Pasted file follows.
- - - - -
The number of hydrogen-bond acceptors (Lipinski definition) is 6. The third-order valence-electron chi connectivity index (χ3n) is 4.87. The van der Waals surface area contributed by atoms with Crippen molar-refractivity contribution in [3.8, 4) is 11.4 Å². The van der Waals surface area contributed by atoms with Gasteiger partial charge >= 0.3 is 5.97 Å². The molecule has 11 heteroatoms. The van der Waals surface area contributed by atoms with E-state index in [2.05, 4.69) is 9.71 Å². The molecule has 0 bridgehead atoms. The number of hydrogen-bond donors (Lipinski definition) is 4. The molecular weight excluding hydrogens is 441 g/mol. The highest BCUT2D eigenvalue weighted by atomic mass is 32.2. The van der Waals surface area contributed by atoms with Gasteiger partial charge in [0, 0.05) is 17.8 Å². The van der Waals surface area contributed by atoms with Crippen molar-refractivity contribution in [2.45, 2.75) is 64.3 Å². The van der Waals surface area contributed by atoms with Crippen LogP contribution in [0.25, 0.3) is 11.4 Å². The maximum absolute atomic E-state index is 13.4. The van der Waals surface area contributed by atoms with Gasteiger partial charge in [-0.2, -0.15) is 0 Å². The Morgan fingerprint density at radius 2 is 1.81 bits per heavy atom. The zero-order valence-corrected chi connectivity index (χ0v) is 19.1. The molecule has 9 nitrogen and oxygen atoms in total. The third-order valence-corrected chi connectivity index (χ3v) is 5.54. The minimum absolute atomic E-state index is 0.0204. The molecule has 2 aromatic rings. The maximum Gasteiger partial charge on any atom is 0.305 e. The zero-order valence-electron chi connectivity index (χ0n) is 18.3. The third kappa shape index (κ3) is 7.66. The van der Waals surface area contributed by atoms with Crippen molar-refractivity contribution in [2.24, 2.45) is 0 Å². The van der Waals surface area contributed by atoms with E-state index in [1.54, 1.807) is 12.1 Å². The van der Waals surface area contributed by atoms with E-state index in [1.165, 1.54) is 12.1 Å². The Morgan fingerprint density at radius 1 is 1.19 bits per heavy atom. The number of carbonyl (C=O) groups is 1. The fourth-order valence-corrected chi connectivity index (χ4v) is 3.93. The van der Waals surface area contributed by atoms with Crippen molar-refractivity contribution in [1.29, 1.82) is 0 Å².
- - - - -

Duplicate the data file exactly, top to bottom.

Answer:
The number of hydrogen-bond acceptors (Lipinski definition) is 6. The third-order valence-electron chi connectivity index (χ3n) is 4.87. The van der Waals surface area contributed by atoms with Crippen molar-refractivity contribution in [3.8, 4) is 11.4 Å². The van der Waals surface area contributed by atoms with Gasteiger partial charge >= 0.3 is 5.97 Å². The molecule has 11 heteroatoms. The van der Waals surface area contributed by atoms with E-state index in [2.05, 4.69) is 9.71 Å². The molecule has 0 bridgehead atoms. The number of hydrogen-bond donors (Lipinski definition) is 4. The molecular weight excluding hydrogens is 441 g/mol. The highest BCUT2D eigenvalue weighted by atomic mass is 32.2. The van der Waals surface area contributed by atoms with Gasteiger partial charge in [0, 0.05) is 17.8 Å². The van der Waals surface area contributed by atoms with Crippen molar-refractivity contribution in [2.45, 2.75) is 64.3 Å². The van der Waals surface area contributed by atoms with Crippen LogP contribution in [0.25, 0.3) is 11.4 Å². The maximum absolute atomic E-state index is 13.4. The van der Waals surface area contributed by atoms with Gasteiger partial charge in [-0.2, -0.15) is 0 Å². The Morgan fingerprint density at radius 2 is 1.81 bits per heavy atom. The zero-order valence-corrected chi connectivity index (χ0v) is 19.1. The molecule has 9 nitrogen and oxygen atoms in total. The third-order valence-corrected chi connectivity index (χ3v) is 5.54. The minimum absolute atomic E-state index is 0.0204. The molecule has 2 aromatic rings. The maximum Gasteiger partial charge on any atom is 0.305 e. The zero-order valence-electron chi connectivity index (χ0n) is 18.3. The third kappa shape index (κ3) is 7.66. The van der Waals surface area contributed by atoms with Crippen molar-refractivity contribution in [2.24, 2.45) is 0 Å². The van der Waals surface area contributed by atoms with E-state index in [1.54, 1.807) is 12.1 Å². The van der Waals surface area contributed by atoms with E-state index in [1.165, 1.54) is 12.1 Å². The Morgan fingerprint density at radius 1 is 1.19 bits per heavy atom. The number of carbonyl (C=O) groups is 1. The fourth-order valence-corrected chi connectivity index (χ4v) is 3.93. The van der Waals surface area contributed by atoms with Crippen molar-refractivity contribution in [1.29, 1.82) is 0 Å².